In one bout I participated in, the fight went all ten rounds and featured only one knockdown, which was my own in the final round. It was my fault too as I got careless and got caught with a perfectly placed right-cross. It was a flash knockdown and I got up early, but it showed off the wonderful physics that runs under the Fight Night Engine.

I guess the greatest thing you can say about Fight Night is the abundance of variety you'll see throughout dozens, even hundreds of fights.
I've owned the game since the 19th and through 50+ encounters, I seem to discover or witness something new each time out.

And if you feel that there's some tweaking that needs to be done in the gameplay department there are a multitude of sliders to adjust.

The only negatives that come to mind are that the presentation, Legacy Mode and Create-A-Boxer could all be a tad more robust.
While all three have their merits they are lacking in depth to some degree. For instance, in regards to presentation it would be nice to see replays between rounds or after the fight's conclusion. A weekly wrap-up show would be tremendous also.
The commentary, while excellent, gets a bit stale over time and I would like it to be more dynamic. Tessitore or Atlas never mention your fighter’s record or give any tidbits about previous fights you may have had. During your Legacy Mode, if you engage in a competitive and entertaining fight, it will be added to the ESPN Classics archive. Wouldn't it be cool if Atlas mentioned that in future fights? "This kid was in an absolute classic against Kurt Byrd last summer”.

I appreciate that they now have a database full of last names, but what about first names?

Legacy Mode is a definite improvement over the jumbled mess that existed in Fight Night Round 3. For starters, they actually have rankings. I know that sounds ridiculous that Round 3 didn't even have this. It's like playing Madden and not having standings. But rest assured, they're back in Round 4.
There's also a calendar to work with in setting up your future fights. This is a sweet feature that shows how much time you'll need to recover and train before getting in the ring again.
You can even check out the results of all the fights that took place on the cards you were involved with. It's cool to see when you're fighting in a PPV event or on ESPN's Friday Night Fights. It's especially cool to see if you're on the undercard of a championship tilt.
Speaking of championships, how awesome is it to have three different belts to unify? As Rhino in the movie Bolt would say, it's "Beyond Awesome. It's B-Awesome".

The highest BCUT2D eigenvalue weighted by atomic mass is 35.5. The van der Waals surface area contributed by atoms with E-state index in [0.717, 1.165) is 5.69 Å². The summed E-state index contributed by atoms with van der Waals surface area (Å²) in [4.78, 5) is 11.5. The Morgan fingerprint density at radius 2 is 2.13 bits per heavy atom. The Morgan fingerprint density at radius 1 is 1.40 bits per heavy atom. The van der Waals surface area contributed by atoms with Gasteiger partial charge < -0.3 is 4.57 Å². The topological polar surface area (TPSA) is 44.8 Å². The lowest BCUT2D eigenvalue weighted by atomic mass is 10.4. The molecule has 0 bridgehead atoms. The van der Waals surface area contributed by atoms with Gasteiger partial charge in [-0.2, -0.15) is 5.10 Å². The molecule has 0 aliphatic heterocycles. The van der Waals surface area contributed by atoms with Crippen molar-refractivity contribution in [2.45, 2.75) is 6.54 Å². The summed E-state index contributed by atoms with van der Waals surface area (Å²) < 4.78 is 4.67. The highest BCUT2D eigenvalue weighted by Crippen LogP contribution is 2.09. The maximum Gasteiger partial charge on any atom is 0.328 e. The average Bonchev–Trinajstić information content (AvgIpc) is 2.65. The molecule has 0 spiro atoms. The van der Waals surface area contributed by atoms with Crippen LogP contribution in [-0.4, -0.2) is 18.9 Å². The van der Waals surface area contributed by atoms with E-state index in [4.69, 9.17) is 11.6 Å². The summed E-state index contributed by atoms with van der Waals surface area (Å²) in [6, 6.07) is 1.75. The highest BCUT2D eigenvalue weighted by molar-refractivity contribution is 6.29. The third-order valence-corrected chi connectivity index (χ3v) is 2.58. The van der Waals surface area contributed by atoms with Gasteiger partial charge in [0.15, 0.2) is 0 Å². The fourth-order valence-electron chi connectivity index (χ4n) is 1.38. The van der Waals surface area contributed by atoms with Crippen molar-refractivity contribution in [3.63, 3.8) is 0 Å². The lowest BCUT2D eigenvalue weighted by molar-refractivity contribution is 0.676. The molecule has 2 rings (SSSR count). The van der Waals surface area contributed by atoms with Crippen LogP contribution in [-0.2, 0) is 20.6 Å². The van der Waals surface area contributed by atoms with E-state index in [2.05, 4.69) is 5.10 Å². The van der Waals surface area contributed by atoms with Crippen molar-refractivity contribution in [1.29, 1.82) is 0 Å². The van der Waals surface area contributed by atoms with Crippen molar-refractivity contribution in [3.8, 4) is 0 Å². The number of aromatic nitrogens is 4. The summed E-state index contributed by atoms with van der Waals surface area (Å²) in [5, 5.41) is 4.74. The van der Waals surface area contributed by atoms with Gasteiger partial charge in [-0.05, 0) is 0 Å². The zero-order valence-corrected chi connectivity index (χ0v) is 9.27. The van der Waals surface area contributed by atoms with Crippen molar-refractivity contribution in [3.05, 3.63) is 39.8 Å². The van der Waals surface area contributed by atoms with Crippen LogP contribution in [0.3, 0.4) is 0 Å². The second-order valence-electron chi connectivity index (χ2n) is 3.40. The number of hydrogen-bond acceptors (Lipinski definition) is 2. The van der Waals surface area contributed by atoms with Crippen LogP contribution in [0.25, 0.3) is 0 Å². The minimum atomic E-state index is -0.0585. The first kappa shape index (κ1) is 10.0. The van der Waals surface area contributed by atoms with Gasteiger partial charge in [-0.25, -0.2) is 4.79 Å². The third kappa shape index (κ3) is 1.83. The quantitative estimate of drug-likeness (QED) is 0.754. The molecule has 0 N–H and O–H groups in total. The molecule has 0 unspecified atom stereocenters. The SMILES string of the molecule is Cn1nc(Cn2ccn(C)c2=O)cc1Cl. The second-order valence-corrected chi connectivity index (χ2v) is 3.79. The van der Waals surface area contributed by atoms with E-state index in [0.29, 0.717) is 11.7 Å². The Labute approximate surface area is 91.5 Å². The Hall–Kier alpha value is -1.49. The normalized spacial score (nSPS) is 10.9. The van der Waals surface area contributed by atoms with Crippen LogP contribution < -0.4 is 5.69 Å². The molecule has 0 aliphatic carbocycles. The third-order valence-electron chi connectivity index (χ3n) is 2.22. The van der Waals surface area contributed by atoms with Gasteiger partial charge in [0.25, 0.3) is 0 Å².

However there is a glitch in the game that some might gripe over. If you unify the titles and then lose them, your adversary does not retain all three belts. He'll keep one, but the other two will fall to the first and second ranked fighters in your division. And the CPU controlled fighters will never unify them on their own.
However, those issues are minimal and I'm still in love with a dynamic field of opponents who will move up and down as you do.

Create a Boxer utilizes various pre-made faces and bodies for you to create fighters. There is a wide variety here, but if you're not satisfied with cookie-cutter templates you can use components like the Eye-Toy or upload your photo's to EA's Photo Game Face.
Using all three will give you some excellent CAB's but it would have been nice to have what Tiger Woods Golf 10 has. There's more customization so that if you're photo didn't come out right using Game Face, you can tweak it to perfection.

All in all though, this is a great boxing game. Even if you're not a ring-rat and your boxing knowledge doesn't extend beyond Muhammad Ali or Mike Tyson, you will enjoy this game.

This is EA Canada's first attempt with the Fight Night franchise and it's a dandy. Considering that Fight Night will be a bi-yearly release, this team will have 24 months to smooth out any issues or add in features that might not have made it into Round 4. Two years seems like a long time, but this is a game that I believe will carry itself well until 2011. From online, to Legacy Mode to the customization the sliders allow, Fight Night Round 4 could very well go down as one of the Greatest of All Time.
Do yourself a favor and get into the ring today. You won't be disappointed.

My rating: 9/10 overall.
Only the minor gripes I pointed out in regards to the Create-A-Boxer, Presentation and Legacy Mode prevent it from being higher.
Comments
# 1 acts238shaun @ Jul 1
I agree. I passed on NCAA and bought this game today.
 
# 2 trufootball @ Jul 1
Agree with everything. Great blog! Best boxing game of all time!